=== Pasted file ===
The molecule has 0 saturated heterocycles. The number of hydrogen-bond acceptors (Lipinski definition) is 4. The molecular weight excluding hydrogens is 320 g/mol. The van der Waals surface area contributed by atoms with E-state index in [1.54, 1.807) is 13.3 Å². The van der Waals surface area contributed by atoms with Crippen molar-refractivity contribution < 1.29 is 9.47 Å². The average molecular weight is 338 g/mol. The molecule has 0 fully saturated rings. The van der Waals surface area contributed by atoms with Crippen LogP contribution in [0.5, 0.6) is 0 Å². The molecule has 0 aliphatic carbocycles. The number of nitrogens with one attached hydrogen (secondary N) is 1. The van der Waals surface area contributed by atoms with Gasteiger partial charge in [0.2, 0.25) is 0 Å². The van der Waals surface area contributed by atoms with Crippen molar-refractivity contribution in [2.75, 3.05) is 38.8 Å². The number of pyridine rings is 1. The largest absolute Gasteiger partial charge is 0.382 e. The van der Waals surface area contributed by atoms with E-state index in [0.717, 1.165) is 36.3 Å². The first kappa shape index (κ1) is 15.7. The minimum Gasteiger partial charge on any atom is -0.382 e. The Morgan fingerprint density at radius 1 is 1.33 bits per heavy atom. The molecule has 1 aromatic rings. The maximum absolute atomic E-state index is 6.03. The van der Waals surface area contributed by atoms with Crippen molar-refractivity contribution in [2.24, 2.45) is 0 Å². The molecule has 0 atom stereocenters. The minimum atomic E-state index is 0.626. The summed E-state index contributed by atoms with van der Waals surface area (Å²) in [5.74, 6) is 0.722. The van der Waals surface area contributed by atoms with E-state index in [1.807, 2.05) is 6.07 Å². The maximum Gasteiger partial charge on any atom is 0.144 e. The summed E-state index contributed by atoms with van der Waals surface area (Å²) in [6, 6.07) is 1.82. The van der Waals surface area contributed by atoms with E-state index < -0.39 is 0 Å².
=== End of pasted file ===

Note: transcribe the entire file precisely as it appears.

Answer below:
The molecule has 0 saturated heterocycles. The number of hydrogen-bond acceptors (Lipinski definition) is 4. The molecular weight excluding hydrogens is 320 g/mol. The van der Waals surface area contributed by atoms with E-state index in [1.54, 1.807) is 13.3 Å². The van der Waals surface area contributed by atoms with Crippen molar-refractivity contribution < 1.29 is 9.47 Å². The average molecular weight is 338 g/mol. The molecule has 0 fully saturated rings. The van der Waals surface area contributed by atoms with Crippen LogP contribution in [0.5, 0.6) is 0 Å². The molecule has 0 aliphatic carbocycles. The number of nitrogens with one attached hydrogen (secondary N) is 1. The van der Waals surface area contributed by atoms with Gasteiger partial charge in [0.2, 0.25) is 0 Å². The van der Waals surface area contributed by atoms with Crippen molar-refractivity contribution in [2.75, 3.05) is 38.8 Å². The number of pyridine rings is 1. The largest absolute Gasteiger partial charge is 0.382 e. The van der Waals surface area contributed by atoms with E-state index in [0.717, 1.165) is 36.3 Å². The first kappa shape index (κ1) is 15.7. The minimum Gasteiger partial charge on any atom is -0.382 e. The Morgan fingerprint density at radius 1 is 1.33 bits per heavy atom. The molecule has 1 aromatic rings. The maximum absolute atomic E-state index is 6.03. The van der Waals surface area contributed by atoms with Crippen molar-refractivity contribution in [2.24, 2.45) is 0 Å². The molecule has 0 atom stereocenters. The minimum atomic E-state index is 0.626. The summed E-state index contributed by atoms with van der Waals surface area (Å²) in [5.74, 6) is 0.722. The van der Waals surface area contributed by atoms with E-state index in [1.807, 2.05) is 6.07 Å². The maximum Gasteiger partial charge on any atom is 0.144 e. The summed E-state index contributed by atoms with van der Waals surface area (Å²) in [6, 6.07) is 1.82. The van der Waals surface area contributed by atoms with E-state index < -0.39 is 0 Å².